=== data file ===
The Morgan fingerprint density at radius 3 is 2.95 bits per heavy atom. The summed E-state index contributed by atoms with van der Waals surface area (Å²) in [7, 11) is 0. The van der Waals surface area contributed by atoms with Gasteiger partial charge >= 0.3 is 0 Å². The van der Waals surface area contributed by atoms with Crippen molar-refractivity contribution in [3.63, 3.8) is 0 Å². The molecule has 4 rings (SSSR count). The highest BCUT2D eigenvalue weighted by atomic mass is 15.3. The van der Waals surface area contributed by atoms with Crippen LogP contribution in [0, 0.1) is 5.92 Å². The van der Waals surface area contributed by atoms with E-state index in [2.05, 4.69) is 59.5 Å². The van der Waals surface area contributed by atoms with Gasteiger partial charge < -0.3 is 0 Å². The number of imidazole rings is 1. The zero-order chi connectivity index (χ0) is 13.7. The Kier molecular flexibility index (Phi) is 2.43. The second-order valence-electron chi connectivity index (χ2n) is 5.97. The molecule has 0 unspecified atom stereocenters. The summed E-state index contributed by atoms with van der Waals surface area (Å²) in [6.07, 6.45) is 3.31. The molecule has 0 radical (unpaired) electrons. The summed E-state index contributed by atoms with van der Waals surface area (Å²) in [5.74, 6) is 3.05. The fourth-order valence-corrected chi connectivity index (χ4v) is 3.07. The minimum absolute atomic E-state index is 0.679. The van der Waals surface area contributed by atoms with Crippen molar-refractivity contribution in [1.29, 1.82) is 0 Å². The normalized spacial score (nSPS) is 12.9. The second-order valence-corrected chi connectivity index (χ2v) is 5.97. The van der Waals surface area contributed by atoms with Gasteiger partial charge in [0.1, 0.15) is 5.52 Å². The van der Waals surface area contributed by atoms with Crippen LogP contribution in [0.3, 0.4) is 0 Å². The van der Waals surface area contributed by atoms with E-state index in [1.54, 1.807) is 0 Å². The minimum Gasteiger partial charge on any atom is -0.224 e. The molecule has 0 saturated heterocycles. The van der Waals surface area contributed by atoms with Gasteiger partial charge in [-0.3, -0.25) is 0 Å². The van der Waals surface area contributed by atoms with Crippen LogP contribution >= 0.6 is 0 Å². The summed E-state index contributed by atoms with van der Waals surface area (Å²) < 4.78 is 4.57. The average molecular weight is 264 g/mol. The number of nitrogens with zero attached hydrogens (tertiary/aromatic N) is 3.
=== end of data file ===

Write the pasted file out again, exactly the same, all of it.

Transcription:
The Morgan fingerprint density at radius 3 is 2.95 bits per heavy atom. The summed E-state index contributed by atoms with van der Waals surface area (Å²) in [7, 11) is 0. The van der Waals surface area contributed by atoms with Gasteiger partial charge >= 0.3 is 0 Å². The van der Waals surface area contributed by atoms with Crippen molar-refractivity contribution in [3.63, 3.8) is 0 Å². The molecule has 4 rings (SSSR count). The highest BCUT2D eigenvalue weighted by atomic mass is 15.3. The van der Waals surface area contributed by atoms with Crippen LogP contribution in [0, 0.1) is 5.92 Å². The van der Waals surface area contributed by atoms with E-state index in [2.05, 4.69) is 59.5 Å². The van der Waals surface area contributed by atoms with Gasteiger partial charge < -0.3 is 0 Å². The number of imidazole rings is 1. The zero-order chi connectivity index (χ0) is 13.7. The Kier molecular flexibility index (Phi) is 2.43. The second-order valence-electron chi connectivity index (χ2n) is 5.97. The molecule has 0 unspecified atom stereocenters. The summed E-state index contributed by atoms with van der Waals surface area (Å²) in [6.07, 6.45) is 3.31. The molecule has 0 radical (unpaired) electrons. The summed E-state index contributed by atoms with van der Waals surface area (Å²) in [5.74, 6) is 3.05. The fourth-order valence-corrected chi connectivity index (χ4v) is 3.07. The minimum absolute atomic E-state index is 0.679. The van der Waals surface area contributed by atoms with Crippen molar-refractivity contribution in [1.29, 1.82) is 0 Å². The normalized spacial score (nSPS) is 12.9. The second-order valence-corrected chi connectivity index (χ2v) is 5.97. The van der Waals surface area contributed by atoms with Gasteiger partial charge in [0.1, 0.15) is 5.52 Å². The van der Waals surface area contributed by atoms with Crippen LogP contribution in [0.3, 0.4) is 0 Å². The van der Waals surface area contributed by atoms with E-state index in [1.54, 1.807) is 0 Å². The minimum Gasteiger partial charge on any atom is -0.224 e. The molecule has 0 saturated heterocycles. The van der Waals surface area contributed by atoms with Gasteiger partial charge in [-0.3, -0.25) is 0 Å². The van der Waals surface area contributed by atoms with Crippen LogP contribution >= 0.6 is 0 Å². The summed E-state index contributed by atoms with van der Waals surface area (Å²) < 4.78 is 4.57. The average molecular weight is 264 g/mol. The number of nitrogens with zero attached hydrogens (tertiary/aromatic N) is 3.